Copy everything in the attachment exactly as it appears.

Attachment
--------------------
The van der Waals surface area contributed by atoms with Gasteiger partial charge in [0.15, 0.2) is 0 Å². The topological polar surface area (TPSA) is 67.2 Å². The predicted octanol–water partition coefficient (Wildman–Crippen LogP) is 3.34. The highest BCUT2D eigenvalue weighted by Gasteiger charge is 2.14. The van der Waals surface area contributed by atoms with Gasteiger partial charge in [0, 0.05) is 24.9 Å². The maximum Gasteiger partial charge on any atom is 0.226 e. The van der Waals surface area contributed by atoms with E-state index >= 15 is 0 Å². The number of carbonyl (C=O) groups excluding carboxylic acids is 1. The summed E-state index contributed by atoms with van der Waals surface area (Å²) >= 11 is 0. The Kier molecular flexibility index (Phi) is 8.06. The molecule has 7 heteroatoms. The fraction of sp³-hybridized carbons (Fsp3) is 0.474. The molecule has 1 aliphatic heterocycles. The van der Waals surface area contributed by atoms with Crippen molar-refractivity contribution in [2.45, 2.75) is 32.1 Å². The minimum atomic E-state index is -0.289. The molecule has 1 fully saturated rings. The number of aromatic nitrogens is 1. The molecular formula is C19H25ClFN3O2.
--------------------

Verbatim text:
The van der Waals surface area contributed by atoms with Gasteiger partial charge in [0.15, 0.2) is 0 Å². The topological polar surface area (TPSA) is 67.2 Å². The predicted octanol–water partition coefficient (Wildman–Crippen LogP) is 3.34. The highest BCUT2D eigenvalue weighted by Gasteiger charge is 2.14. The van der Waals surface area contributed by atoms with Gasteiger partial charge in [0, 0.05) is 24.9 Å². The maximum Gasteiger partial charge on any atom is 0.226 e. The van der Waals surface area contributed by atoms with E-state index >= 15 is 0 Å². The number of carbonyl (C=O) groups excluding carboxylic acids is 1. The summed E-state index contributed by atoms with van der Waals surface area (Å²) >= 11 is 0. The Kier molecular flexibility index (Phi) is 8.06. The molecule has 7 heteroatoms. The fraction of sp³-hybridized carbons (Fsp3) is 0.474. The molecule has 1 aliphatic heterocycles. The van der Waals surface area contributed by atoms with Crippen molar-refractivity contribution in [2.45, 2.75) is 32.1 Å². The minimum atomic E-state index is -0.289. The molecule has 1 fully saturated rings. The number of aromatic nitrogens is 1. The molecular formula is C19H25ClFN3O2.